The Bill will get rid of this very unsatisfactory procedure, I might almost say scourge, in the country, which is increasing in number. When I was articled immediately after the war there were no mock auctioneers in Cardiff, but they are in Cardiff now. It is important that the Bill should be brought into law before there is a considerable spread of the malpractice.

One point which has not been made, which is important and which may be overlooked, is that an auctioneer is not only the agent for the vendor. When he has dropped the hammer, the contract is settled at that point, and if the purchaser disappears through the door of the auction rooms, the auctioneer can bind the purchaser in law. It is therefore important that we should ensure that the auction is conducted with the utmost intergrity and in such a manner that everyone sees what is happening, and knows what he is buying and that there is no intention that he should be misled.

I have been to this type of auction to see what goes on. The slick talk is remarkable. I was interested in the description of my hon. and gallant Friend the Member for Lewes (Sir T. Beamish). I am sure that his description interested many of my colleagues. He has done a great service to the community by bringing the Bill before the House, and I support it wholeheartedly.

12.20 p.m.

Dr. Alan Glyn (Clapham)

I am sure that all hon. Members who are Londoners have witnessed mock auctions. In 1946 I was a victim of one of the practices the hon. Member for Erith and Crayford (Mr. Dodds) described. I parted with £2 10s. and received a large variety of shoddy goods. Unfortunately, I was not as persistent as the person of whom the hon. Member spoke, because he managed to get his money back.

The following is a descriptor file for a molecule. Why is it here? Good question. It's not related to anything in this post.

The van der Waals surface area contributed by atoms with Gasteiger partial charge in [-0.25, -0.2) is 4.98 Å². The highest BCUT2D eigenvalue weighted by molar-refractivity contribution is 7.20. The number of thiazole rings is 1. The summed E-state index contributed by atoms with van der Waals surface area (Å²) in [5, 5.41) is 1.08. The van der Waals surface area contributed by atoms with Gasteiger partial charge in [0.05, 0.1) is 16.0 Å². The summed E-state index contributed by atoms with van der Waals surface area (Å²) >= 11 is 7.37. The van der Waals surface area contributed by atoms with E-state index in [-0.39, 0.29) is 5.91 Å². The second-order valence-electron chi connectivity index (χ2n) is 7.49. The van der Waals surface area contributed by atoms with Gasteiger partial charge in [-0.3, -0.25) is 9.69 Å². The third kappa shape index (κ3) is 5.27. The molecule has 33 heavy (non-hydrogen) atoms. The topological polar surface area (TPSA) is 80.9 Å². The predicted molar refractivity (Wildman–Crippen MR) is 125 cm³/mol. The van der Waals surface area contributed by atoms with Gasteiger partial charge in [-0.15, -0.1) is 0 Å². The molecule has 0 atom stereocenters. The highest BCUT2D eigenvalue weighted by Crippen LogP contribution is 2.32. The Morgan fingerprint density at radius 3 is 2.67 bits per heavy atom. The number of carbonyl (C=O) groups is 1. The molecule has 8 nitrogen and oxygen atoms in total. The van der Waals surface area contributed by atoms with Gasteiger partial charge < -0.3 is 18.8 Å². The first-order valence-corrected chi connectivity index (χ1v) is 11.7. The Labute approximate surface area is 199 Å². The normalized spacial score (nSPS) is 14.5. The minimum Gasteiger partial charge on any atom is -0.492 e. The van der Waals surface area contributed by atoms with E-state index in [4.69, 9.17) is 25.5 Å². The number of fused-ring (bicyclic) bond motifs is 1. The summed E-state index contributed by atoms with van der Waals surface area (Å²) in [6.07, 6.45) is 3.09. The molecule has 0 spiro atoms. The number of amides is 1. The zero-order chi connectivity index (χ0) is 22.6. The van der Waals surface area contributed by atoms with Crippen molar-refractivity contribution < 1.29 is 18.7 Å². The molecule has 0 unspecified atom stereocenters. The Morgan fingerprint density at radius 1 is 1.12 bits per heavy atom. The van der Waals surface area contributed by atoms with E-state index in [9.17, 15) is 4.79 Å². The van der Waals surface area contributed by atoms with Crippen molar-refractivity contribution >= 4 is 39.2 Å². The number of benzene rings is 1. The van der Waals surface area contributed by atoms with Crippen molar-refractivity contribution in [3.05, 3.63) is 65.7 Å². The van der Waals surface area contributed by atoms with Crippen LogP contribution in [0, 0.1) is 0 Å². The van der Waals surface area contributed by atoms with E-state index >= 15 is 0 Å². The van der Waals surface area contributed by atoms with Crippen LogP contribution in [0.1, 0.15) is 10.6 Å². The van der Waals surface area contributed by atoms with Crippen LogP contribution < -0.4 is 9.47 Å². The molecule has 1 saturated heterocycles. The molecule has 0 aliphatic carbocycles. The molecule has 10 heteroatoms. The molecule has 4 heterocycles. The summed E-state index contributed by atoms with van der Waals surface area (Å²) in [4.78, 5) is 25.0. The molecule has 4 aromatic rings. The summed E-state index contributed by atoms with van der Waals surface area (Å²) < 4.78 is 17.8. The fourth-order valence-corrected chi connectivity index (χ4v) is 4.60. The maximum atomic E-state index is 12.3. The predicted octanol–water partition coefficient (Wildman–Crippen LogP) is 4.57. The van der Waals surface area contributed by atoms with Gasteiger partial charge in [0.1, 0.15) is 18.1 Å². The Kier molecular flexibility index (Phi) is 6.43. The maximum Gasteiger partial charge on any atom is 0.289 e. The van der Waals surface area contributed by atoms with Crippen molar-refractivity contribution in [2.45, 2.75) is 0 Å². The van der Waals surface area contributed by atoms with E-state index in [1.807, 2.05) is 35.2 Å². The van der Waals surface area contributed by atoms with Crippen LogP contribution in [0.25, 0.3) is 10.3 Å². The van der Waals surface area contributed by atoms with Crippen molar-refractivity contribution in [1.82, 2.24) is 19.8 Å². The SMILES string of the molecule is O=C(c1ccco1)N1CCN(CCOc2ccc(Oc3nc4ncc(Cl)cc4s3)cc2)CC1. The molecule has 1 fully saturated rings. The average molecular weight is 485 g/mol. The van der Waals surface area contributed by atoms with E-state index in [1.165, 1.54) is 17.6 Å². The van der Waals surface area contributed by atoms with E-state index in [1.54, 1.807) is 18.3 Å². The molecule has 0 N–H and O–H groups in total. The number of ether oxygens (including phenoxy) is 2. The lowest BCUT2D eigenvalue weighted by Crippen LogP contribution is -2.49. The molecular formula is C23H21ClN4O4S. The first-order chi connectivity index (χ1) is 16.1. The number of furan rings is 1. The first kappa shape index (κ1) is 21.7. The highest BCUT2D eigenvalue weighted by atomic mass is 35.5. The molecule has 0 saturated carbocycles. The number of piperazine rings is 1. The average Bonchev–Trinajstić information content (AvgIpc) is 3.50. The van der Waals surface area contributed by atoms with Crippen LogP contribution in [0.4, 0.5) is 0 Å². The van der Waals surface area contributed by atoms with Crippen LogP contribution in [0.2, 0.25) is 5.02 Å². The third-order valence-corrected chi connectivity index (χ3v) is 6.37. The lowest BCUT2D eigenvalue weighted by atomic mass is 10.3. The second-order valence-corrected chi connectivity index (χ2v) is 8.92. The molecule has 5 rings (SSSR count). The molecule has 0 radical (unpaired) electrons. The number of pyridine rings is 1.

Mock auctions are an extremely bad advertisement far the main streets of London—such as Oxford Street and Tottenham Court Road. They are an extremely bad example to foreigners and tourists who come to this country genuinely believing that we have the finest legal system in the world only to discover that they are gypped literally the first day they go out in London. I know that the techniques differ considerably. As my hon. and gallant Friend the Member for Lewes said, in general, they all amount to nothing more nor less than swindles. No doubt there are cases when if a persistent client asks for his money back he gets it. However, the hon. Member for Erith and Crayford made a most important point. The average person who has been swindled feels a complete mug. He does not like to go back and risk giving evidence in a prosecution or an action, because his next-door neighbour will be able to pull his leg for a number of years over the folly he committed.